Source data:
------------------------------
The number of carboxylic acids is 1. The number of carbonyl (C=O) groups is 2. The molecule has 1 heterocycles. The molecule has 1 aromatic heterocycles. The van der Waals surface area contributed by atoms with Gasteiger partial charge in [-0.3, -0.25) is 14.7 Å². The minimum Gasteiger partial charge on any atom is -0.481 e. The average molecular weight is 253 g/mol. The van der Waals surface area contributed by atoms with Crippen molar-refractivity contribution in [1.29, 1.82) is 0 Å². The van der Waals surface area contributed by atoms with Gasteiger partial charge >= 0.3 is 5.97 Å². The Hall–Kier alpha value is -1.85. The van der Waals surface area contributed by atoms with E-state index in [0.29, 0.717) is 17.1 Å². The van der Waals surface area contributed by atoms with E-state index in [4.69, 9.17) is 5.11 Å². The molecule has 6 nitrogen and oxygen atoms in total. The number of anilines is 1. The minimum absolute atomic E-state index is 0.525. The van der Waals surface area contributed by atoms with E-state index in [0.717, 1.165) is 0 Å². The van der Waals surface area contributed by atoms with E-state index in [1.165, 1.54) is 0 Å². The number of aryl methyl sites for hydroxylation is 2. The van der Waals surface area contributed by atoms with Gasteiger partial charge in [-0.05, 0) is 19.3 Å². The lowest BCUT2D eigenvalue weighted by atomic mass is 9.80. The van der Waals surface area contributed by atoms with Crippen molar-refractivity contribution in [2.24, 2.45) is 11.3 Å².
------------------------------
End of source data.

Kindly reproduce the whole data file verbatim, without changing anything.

The number of carboxylic acids is 1. The number of carbonyl (C=O) groups is 2. The molecule has 1 heterocycles. The molecule has 1 aromatic heterocycles. The van der Waals surface area contributed by atoms with Gasteiger partial charge in [-0.3, -0.25) is 14.7 Å². The minimum Gasteiger partial charge on any atom is -0.481 e. The average molecular weight is 253 g/mol. The van der Waals surface area contributed by atoms with Crippen molar-refractivity contribution in [1.29, 1.82) is 0 Å². The van der Waals surface area contributed by atoms with Gasteiger partial charge >= 0.3 is 5.97 Å². The Hall–Kier alpha value is -1.85. The van der Waals surface area contributed by atoms with E-state index in [0.29, 0.717) is 17.1 Å². The van der Waals surface area contributed by atoms with E-state index in [4.69, 9.17) is 5.11 Å². The molecule has 6 nitrogen and oxygen atoms in total. The number of anilines is 1. The minimum absolute atomic E-state index is 0.525. The van der Waals surface area contributed by atoms with E-state index in [0.717, 1.165) is 0 Å². The van der Waals surface area contributed by atoms with E-state index in [1.165, 1.54) is 0 Å². The number of aryl methyl sites for hydroxylation is 2. The van der Waals surface area contributed by atoms with Gasteiger partial charge in [-0.05, 0) is 19.3 Å². The lowest BCUT2D eigenvalue weighted by atomic mass is 9.80. The van der Waals surface area contributed by atoms with Crippen molar-refractivity contribution in [2.24, 2.45) is 11.3 Å².